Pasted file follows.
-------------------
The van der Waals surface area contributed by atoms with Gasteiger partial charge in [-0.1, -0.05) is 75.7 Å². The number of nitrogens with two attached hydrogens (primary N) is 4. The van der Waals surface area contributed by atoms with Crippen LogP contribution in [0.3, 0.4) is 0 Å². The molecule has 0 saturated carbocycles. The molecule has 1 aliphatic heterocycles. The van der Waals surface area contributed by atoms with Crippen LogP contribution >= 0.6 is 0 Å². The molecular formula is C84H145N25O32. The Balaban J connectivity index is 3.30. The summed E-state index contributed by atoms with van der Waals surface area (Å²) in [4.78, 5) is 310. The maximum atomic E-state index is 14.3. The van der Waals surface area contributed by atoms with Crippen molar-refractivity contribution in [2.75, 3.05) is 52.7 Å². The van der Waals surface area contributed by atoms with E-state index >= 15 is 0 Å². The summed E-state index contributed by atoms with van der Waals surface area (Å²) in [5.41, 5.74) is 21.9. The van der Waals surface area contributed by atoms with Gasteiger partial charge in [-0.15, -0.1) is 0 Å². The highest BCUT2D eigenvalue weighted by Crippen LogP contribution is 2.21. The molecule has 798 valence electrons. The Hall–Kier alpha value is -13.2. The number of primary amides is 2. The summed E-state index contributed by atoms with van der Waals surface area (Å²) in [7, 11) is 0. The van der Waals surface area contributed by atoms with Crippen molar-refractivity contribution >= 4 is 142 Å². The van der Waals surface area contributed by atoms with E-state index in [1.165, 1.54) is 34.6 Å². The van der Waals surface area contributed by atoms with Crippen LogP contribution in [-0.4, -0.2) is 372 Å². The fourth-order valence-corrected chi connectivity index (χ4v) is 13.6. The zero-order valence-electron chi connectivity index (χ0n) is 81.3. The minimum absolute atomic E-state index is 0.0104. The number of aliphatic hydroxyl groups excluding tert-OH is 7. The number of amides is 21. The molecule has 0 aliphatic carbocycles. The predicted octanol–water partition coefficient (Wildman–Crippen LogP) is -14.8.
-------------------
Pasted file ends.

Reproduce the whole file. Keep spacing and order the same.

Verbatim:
The van der Waals surface area contributed by atoms with Gasteiger partial charge in [-0.1, -0.05) is 75.7 Å². The number of nitrogens with two attached hydrogens (primary N) is 4. The van der Waals surface area contributed by atoms with Crippen LogP contribution in [0.3, 0.4) is 0 Å². The molecule has 0 saturated carbocycles. The molecule has 1 aliphatic heterocycles. The van der Waals surface area contributed by atoms with Crippen LogP contribution >= 0.6 is 0 Å². The molecular formula is C84H145N25O32. The Balaban J connectivity index is 3.30. The summed E-state index contributed by atoms with van der Waals surface area (Å²) in [4.78, 5) is 310. The maximum atomic E-state index is 14.3. The van der Waals surface area contributed by atoms with Crippen molar-refractivity contribution in [2.75, 3.05) is 52.7 Å². The van der Waals surface area contributed by atoms with E-state index >= 15 is 0 Å². The summed E-state index contributed by atoms with van der Waals surface area (Å²) in [5.41, 5.74) is 21.9. The van der Waals surface area contributed by atoms with Gasteiger partial charge in [-0.15, -0.1) is 0 Å². The highest BCUT2D eigenvalue weighted by Crippen LogP contribution is 2.21. The molecule has 798 valence electrons. The Hall–Kier alpha value is -13.2. The number of primary amides is 2. The summed E-state index contributed by atoms with van der Waals surface area (Å²) in [7, 11) is 0. The van der Waals surface area contributed by atoms with Crippen molar-refractivity contribution >= 4 is 142 Å². The van der Waals surface area contributed by atoms with E-state index in [1.165, 1.54) is 34.6 Å². The van der Waals surface area contributed by atoms with Crippen LogP contribution in [-0.4, -0.2) is 372 Å². The fourth-order valence-corrected chi connectivity index (χ4v) is 13.6. The zero-order valence-electron chi connectivity index (χ0n) is 81.3. The minimum absolute atomic E-state index is 0.0104. The number of aliphatic hydroxyl groups excluding tert-OH is 7. The number of amides is 21. The molecule has 0 aliphatic carbocycles. The predicted octanol–water partition coefficient (Wildman–Crippen LogP) is -14.8.